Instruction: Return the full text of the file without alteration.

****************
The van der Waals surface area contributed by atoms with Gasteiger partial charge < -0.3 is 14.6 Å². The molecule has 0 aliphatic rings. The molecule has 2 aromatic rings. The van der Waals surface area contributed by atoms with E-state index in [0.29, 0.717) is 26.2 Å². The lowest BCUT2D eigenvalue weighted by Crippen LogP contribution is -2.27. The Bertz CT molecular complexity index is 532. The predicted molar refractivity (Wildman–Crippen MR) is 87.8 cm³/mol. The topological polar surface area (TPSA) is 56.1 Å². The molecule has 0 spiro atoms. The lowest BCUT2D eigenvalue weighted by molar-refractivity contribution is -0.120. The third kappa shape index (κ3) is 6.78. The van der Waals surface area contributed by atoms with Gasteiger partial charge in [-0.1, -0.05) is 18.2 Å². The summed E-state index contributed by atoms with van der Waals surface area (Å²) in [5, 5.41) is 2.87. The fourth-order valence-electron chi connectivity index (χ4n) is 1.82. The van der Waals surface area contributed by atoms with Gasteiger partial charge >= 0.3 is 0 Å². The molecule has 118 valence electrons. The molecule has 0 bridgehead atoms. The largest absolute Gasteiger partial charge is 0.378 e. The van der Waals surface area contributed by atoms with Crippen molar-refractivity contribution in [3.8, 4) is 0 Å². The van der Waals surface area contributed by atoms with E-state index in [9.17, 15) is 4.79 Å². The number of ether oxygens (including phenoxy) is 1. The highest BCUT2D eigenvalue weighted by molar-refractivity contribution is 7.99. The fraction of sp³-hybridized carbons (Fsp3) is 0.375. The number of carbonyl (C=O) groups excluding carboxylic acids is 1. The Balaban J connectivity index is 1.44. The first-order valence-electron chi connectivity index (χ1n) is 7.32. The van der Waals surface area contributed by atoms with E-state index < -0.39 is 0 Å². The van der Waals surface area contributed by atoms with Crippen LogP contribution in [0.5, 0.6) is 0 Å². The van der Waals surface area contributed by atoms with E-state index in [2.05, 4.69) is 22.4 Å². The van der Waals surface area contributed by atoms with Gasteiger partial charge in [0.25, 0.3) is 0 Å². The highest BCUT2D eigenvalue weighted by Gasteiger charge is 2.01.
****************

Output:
The van der Waals surface area contributed by atoms with Gasteiger partial charge < -0.3 is 14.6 Å². The molecule has 0 aliphatic rings. The molecule has 2 aromatic rings. The van der Waals surface area contributed by atoms with E-state index in [0.29, 0.717) is 26.2 Å². The lowest BCUT2D eigenvalue weighted by Crippen LogP contribution is -2.27. The Bertz CT molecular complexity index is 532. The predicted molar refractivity (Wildman–Crippen MR) is 87.8 cm³/mol. The topological polar surface area (TPSA) is 56.1 Å². The molecule has 0 spiro atoms. The lowest BCUT2D eigenvalue weighted by molar-refractivity contribution is -0.120. The third kappa shape index (κ3) is 6.78. The van der Waals surface area contributed by atoms with Gasteiger partial charge in [-0.1, -0.05) is 18.2 Å². The summed E-state index contributed by atoms with van der Waals surface area (Å²) in [5, 5.41) is 2.87. The fourth-order valence-electron chi connectivity index (χ4n) is 1.82. The van der Waals surface area contributed by atoms with Gasteiger partial charge >= 0.3 is 0 Å². The molecule has 118 valence electrons. The molecule has 0 bridgehead atoms. The largest absolute Gasteiger partial charge is 0.378 e. The van der Waals surface area contributed by atoms with Crippen molar-refractivity contribution in [3.8, 4) is 0 Å². The van der Waals surface area contributed by atoms with E-state index in [9.17, 15) is 4.79 Å². The number of ether oxygens (including phenoxy) is 1. The highest BCUT2D eigenvalue weighted by molar-refractivity contribution is 7.99. The fraction of sp³-hybridized carbons (Fsp3) is 0.375. The number of carbonyl (C=O) groups excluding carboxylic acids is 1. The Balaban J connectivity index is 1.44. The first-order valence-electron chi connectivity index (χ1n) is 7.32. The van der Waals surface area contributed by atoms with E-state index < -0.39 is 0 Å². The van der Waals surface area contributed by atoms with Crippen LogP contribution in [0.5, 0.6) is 0 Å². The van der Waals surface area contributed by atoms with E-state index in [2.05, 4.69) is 22.4 Å². The van der Waals surface area contributed by atoms with Gasteiger partial charge in [0.25, 0.3) is 0 Å². The highest BCUT2D eigenvalue weighted by Gasteiger charge is 2.01.